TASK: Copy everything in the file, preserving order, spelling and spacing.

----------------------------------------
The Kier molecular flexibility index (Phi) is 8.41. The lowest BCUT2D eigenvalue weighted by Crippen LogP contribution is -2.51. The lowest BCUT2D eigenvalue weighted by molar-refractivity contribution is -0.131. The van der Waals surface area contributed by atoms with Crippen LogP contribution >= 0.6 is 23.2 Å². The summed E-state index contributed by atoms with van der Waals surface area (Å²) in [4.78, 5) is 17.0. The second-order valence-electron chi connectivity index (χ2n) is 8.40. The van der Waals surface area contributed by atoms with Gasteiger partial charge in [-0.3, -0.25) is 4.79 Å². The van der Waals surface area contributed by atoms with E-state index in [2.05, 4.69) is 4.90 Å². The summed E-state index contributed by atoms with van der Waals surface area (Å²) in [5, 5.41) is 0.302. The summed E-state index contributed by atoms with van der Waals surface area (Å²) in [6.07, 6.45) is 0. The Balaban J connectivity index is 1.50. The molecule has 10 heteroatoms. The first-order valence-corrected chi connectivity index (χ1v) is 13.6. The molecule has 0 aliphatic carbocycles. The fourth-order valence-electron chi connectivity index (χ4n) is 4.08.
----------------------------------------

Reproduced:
The Kier molecular flexibility index (Phi) is 8.41. The lowest BCUT2D eigenvalue weighted by Crippen LogP contribution is -2.51. The lowest BCUT2D eigenvalue weighted by molar-refractivity contribution is -0.131. The van der Waals surface area contributed by atoms with Crippen LogP contribution >= 0.6 is 23.2 Å². The summed E-state index contributed by atoms with van der Waals surface area (Å²) in [4.78, 5) is 17.0. The second-order valence-electron chi connectivity index (χ2n) is 8.40. The van der Waals surface area contributed by atoms with Gasteiger partial charge in [-0.3, -0.25) is 4.79 Å². The van der Waals surface area contributed by atoms with E-state index in [2.05, 4.69) is 4.90 Å². The summed E-state index contributed by atoms with van der Waals surface area (Å²) in [5, 5.41) is 0.302. The summed E-state index contributed by atoms with van der Waals surface area (Å²) in [6.07, 6.45) is 0. The Balaban J connectivity index is 1.50. The molecule has 10 heteroatoms. The first-order valence-corrected chi connectivity index (χ1v) is 13.6. The molecule has 0 aliphatic carbocycles. The fourth-order valence-electron chi connectivity index (χ4n) is 4.08.